Today, most loathe over the idea of waiting. Waiting equals boring. Waiting means reflection, a recalling of the present situation of human purpose, meaning, and dignity. In the quiet moments of human existence, beating hearts come to realize that without God no purpose or meaning exists. But with a God, who just might be holy and righteous, human dignity resonates to the thinking person as lost and unworthy. Waiting, therefore, is often detested as an unpleasant experience that requires a quietness that could haunt the conscience with the questions of life and death.
The Bible speaks of waiting differently. Waiting, for whatever reason, should be utilized and happily endured. While in Egypt for 430 years the Israelites waited for Yahweh to fulfill His covenantal promise to bring them to the promised land. Often in Scripture waiting is equivalent to hoping, a time to hope in the Lord while waiting for His provision (Is. 40:31). The day of the Passover was both a time of waiting and hoping in Yahweh for His gracious deliverance.
. . . it is the LORD’S Passover. For I will pass through the land of Egypt that night, and I will strike all the firstborn in the land of Egypt, both man and beast; and on all the gods of Egypt I will execute judgments: I am the LORD. The blood shall be a sign for you, on the houses where you are. And when I see the blood, I will pass over you, and no plague will befall you to destroy you, when I strike the land of Egypt. (Ex. 12:11-13 ESV)
The Passover was a day of judgment when Yahweh passed through the land of Egypt and killed all the firstborn of the Egyptians—man and beast—but passed over all the firstborn of the Israelites who had the sign of blood on their homes. Not only had the Israelites been waiting on this day for 430 years but they were also commanded to eat the Passover lamb in a manner that typified their Savior’s coming (12:11). Eating in haste while dressed for a long journey with staff in hand represented the urgent expectancy of their Deliverer. Yahweh was coming, and their hope was readily fixed on Him who promised (Gen. 22:16).
While sojourning in Egypt the Israelites grew into an extremely large and fruitful people (Ex. 1:7). The Egyptians began to severely oppress the Hebrews in fear that one day this growing nation might turn against their land and fight with the enemy if war were to break out (1:10). Our technological advances that have made life comfortable, convenient, and, deceptively, carefree make it difficult to understand the terrible plight God’s people endured through hard labor (1:14). But let’s see if we can put ourselves in their shoes.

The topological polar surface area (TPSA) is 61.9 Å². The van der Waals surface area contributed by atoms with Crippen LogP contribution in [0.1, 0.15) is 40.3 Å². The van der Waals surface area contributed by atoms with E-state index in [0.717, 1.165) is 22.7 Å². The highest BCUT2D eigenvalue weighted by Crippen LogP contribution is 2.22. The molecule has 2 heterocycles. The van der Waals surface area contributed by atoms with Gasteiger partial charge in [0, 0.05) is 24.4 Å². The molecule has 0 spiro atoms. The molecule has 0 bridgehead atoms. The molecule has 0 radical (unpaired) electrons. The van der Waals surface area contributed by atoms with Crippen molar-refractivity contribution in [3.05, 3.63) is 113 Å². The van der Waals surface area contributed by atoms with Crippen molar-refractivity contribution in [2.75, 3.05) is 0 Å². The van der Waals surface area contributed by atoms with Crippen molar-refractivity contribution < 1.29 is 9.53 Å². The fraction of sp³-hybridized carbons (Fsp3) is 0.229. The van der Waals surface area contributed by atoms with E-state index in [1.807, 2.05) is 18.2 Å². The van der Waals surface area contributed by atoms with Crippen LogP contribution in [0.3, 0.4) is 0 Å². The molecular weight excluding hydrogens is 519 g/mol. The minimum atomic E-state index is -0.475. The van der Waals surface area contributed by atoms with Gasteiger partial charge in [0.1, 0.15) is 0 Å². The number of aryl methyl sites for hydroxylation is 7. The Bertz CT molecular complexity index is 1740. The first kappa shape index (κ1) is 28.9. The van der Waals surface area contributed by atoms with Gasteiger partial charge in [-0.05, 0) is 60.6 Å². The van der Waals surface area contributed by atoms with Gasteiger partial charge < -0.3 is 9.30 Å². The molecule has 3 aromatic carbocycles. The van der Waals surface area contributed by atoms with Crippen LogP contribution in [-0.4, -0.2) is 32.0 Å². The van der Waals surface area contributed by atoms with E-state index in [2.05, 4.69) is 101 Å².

The Israelites lived a miserable life while in Egypt. The conditions were probably similar to that of a modern day third world slum. Disease would have spread rapidly due to the poor living conditions and lack of medical expertise. Death would have been visually experienced on a consistent basis, which would no doubt have a desensitizing, morbid affect. The pain of injustice committed in plain sight would have tormented the minds of parents and lovers as their loved ones were abused. Most of all their spiritual condition would have been hopeless and heavy, for all hope would have seemed severed as Yahweh remained silent for many centuries.
Why were they in such conditions? What were they waiting for? They were waiting for deliverance. After nine calamitous plagues rumbled through the land of Egypt, the silent God was to execute a tenth that would guarantee the freedom of a people in need of hope. The expectation on the night of the Passover would have been a broiling desire of hopeful eagerness and needed vindication. God was about to restore the years the locusts had eaten (Joel 2:25).
The Climax and Resolution
And He did. God rescued His people. The blood from the Passover lamb that was smeared on the doorposts of those who believed the words of God prefigured the Shepherd-Lamb that was to have His blood smeared on the posts of the cross. Jesus Christ, the Shepherd-Lamb, provided in a single sacrifice the deliverance and freedom of all those who will believe in His arrival and atoning sacrifice as the Son of God. Christians have a sure hope, a deliverance that’s fixed in the heavens where Christ sits victoriously at God the Father’s right hand.
The Coming Lord
The Lord will be coming again. God will once again pass through the land and strike with an eternal judgment all who do not have the sign of blood, but He will pass over all who drink of the blood of the New Covenant (John 6:53; Luke 22:20). The peace bestowed on everyone who believes in Christ while living in a fallen world is a gift that surpasses all understanding—a gift that grants the disturbed conscience rest from the tyranny of the oppressor Satan, the world, and self.
As we wait for this day may we continue to remember the Lord’s Passover, both of the Exodus and of the cross (Ex. 1:14). The good news is that we wait with purpose. Jim Elliot, while waiting on God to send him to a savage tribe in South America that would eventually take his life by the end of a spare, learned the secret of waiting: “Thank God for purpose in life. So many purposes come into existence when one works the will of God, that there is no excuse for laziness or wasted time. He is redeeming our lives, as well as our souls.” The hope we have in the living God while we wait for His return gives us purpose in life. The Passover of Jesus Christ as the true Paschal Lamb has provided this purpose that allows us to wait quietly in Yahweh for His coming salvation.